ADD/ADHD stimulant medications and Strattera have been studied extensively and both have been found to cause slight, but clinically insignificant changes in blood pressure and heart rate in children and adults.
Any increase in heart rate or blood pressure that does occur tends to diminish as the medication is used over time.
Therefore, there is no need to routinely screen heart rate, blood pressure, or EKG’s before using any of these medications.
In my experience, the ADD medications can also be safely used with all of the medications currently used to treat hypertension.
However, some so-called beta-blockers can cause fatigue and sleepiness, which may aggravate ADD symptoms. If this occurs, either a switch in anti-hypertensives or an adjustment of the ADD medication may be necessary.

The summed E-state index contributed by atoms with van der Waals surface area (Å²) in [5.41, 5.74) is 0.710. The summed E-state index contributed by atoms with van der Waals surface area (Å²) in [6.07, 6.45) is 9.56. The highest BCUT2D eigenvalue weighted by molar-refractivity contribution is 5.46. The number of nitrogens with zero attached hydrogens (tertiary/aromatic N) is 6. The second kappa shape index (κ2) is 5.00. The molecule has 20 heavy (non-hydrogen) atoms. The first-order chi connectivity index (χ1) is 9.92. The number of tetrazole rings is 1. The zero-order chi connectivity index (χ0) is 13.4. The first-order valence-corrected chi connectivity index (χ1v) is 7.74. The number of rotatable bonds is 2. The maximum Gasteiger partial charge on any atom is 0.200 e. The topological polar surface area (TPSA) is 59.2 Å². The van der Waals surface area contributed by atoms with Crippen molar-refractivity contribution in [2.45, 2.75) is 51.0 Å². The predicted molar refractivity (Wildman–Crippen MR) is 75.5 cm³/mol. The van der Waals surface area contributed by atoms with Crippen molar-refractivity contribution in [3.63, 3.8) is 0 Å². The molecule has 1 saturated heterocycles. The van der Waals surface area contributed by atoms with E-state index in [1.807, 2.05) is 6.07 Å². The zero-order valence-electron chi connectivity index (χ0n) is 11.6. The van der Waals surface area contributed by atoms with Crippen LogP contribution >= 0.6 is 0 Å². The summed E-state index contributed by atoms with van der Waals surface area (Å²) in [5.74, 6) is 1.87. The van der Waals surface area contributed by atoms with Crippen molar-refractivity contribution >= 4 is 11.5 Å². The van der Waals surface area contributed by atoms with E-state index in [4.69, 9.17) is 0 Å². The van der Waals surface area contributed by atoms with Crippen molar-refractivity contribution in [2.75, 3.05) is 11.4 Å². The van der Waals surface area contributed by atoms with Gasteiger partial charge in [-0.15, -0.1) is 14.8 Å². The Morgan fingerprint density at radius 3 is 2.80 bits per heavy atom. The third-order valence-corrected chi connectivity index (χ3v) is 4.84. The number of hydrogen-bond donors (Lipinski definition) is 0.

I have seen many adults with ADD who were hypertensive and receiving anti-hypertensive treatment at the time they were diagnosed with ADD.
Interestingly, when we instituted medication and other supportive treatment, they began eating better, exercising more, losing weight, and handling stress more effectively and soon had normal blood pressure with no need for anti-hypertensive medication.
For further insight into the clinical truth of ADD/ADHD medication, don’t miss Dr. Liden’s (free) download PDF of his book, ADD/ADHD Basics 301. More honest discussion about the hot topics surrounding Attention Deficit Disorder can be found in our Pay Attention! blog series.